Midwife in the Tire Swing
Joanna Southcott—Prophetess and Bride of Christ
There is no clear indication in Joanna’s writings whether her new messiah was Christ returned or something else altogether. When Joanna was pressed to clarify the issue via revelation, she answered that the Lord had advised her it was an impertinent inquiry and that He was expecting his new messiah would be given a polite greeting and hospitality no matter who showed up.
The year was 1750, a celestial convergence attended by nothing much as this was a time of relative peace—no omens, portents, comets, sunspots, elephant stampedes, Horatio Nelson not yet atop his column, Napoleon a twinkle in the formless minds of prophesiers yet to be—and in Gittisham, Devonshire Joanna Southcott was born. Joanna was the fourth daughter of a yeoman farmer, and shortly blossomed into an apple-cheeked country lass.
She has visitations, a Voice speaks to her: “I have fresh things revealed to me every day. I am awakened every morning between three and four o’clock; I sit up in my bed till the day breaks; and have Communications given to me as soon as I awake.” (Joanna Southcott’s Second Book of Wonders)
From time to time her mentor (the Voice) ordered certain of her writings to be sealed and locked in a large box, never to be unsealed until sent for by 24 Bishops of the Church of England in a time of great national danger, and then only subject to certain conditions. The BOX (the Ark of the Testament) contains the Lord’s teachings and advice on how to cope with the devastation and danger as foretold in the Bible, particularly in Revelations. She is still revered by many as the most influential of the seven English prophets of the modern age.
Various spurious boxes have been opened by Joanna’s enemies, but the Real Box remains in safekeeping, till the time comes for it to be opened.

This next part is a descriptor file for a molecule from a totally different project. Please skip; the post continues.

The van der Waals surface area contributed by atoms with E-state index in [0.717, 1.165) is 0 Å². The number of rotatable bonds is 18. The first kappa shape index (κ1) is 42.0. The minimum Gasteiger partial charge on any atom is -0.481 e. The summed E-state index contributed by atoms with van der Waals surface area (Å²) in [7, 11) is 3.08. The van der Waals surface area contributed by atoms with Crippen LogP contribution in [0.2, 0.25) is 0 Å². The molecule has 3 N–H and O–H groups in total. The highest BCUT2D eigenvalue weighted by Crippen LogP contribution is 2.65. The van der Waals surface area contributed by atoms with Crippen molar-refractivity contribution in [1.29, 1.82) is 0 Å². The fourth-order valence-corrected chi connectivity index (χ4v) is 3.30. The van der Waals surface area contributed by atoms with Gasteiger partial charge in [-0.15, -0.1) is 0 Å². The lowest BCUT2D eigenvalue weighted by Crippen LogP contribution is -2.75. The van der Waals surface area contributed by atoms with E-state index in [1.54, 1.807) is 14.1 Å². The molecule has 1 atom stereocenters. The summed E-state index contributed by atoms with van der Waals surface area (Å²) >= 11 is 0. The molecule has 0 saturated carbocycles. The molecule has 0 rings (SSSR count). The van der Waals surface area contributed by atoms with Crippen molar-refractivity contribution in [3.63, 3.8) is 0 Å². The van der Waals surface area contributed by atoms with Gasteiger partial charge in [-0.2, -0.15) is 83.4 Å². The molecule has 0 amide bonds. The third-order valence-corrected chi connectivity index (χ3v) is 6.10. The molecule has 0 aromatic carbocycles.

In 1813 when Joanna was 64 years old, she was shocked to be told by the power of the Most High, that she was to bear a Divine child, the long expected Shiloh. And when in due course her faithful followers learned from the testimony of various noted Doctors that she was indeed pregnant, without being visited by man, they prepared for the child a magnificent cot with all the hangings, baby clothes and accoutrements fit for a Royal Child.
When the baby was due to be born, the unexpected happened. Joanna suffered many days of labour pains and on December 25th 1814, she “loudly exclaimed that the child was making its way through her side.”
— excerpted from the defunct [as of 2014] Panacea Society website
More Marvellous than the First
Excerpted letter from Joanna to Rev. Mr. Pomeroy [ca. 1803]:
“All the Bishops have been written to, that if they would come forward, or send twenty-four of their ministers, to meet the twenty-four whom the Lord has chosen, to have a fair investigation into all [Joanna Southcott’s] writings for seven days, if they could then prove they came from the Devil, they should be then given up to their judgment; but this the Bishops have declined, as they know it is a thing impossible for man to prove; so their silence gives consent that the writings are from the Lord. The Religious Society [The Society for the Suppression of Vice] have been appealed to likewise; and they are silent. So all their silence gives consent, that the calling is of God, and they cannot overthrow it. But this way that you acted to overthrow it was like throwing of oil into the fire, and made the flames burn the greater. So you have been the murderer of your own honour, and convinced me clearly that it was you and not me, that was deceived by the subtle arts of the Devil.”
[Southcott is calling on the] “...bishops, because you call them reverend fathers in God. They have acted just like you, to keep back the truths of the Bible, as you have kept back the truths of my writings; they have denied the truths of the Bible, as you have denied the truths of my writings; they have denied the promise made in the fall to the woman; that though they must own it was a promise made, yet they deny it to be a promise to be claimed; or a promise that ever the Lord will fulfil. Then what do men make of their Bibles?”
Joanna performed admirably; she bankrolled a printing that forewarned the nation of the coming Napoleonic wars and of crop failures and disturbances at a time when there was as yet no hint of danger to England. In her day she had a following of many thousands, but little joy, since the church to which she often pleaded to judge her words—whether they be true or false—declined to do so. Her box was only supposed to be opened in the presence of 24 bishops of the Church of England: not an easy thing to arrange and the reason often cited by The Panacea Society as to why they had not opened the box in their possession.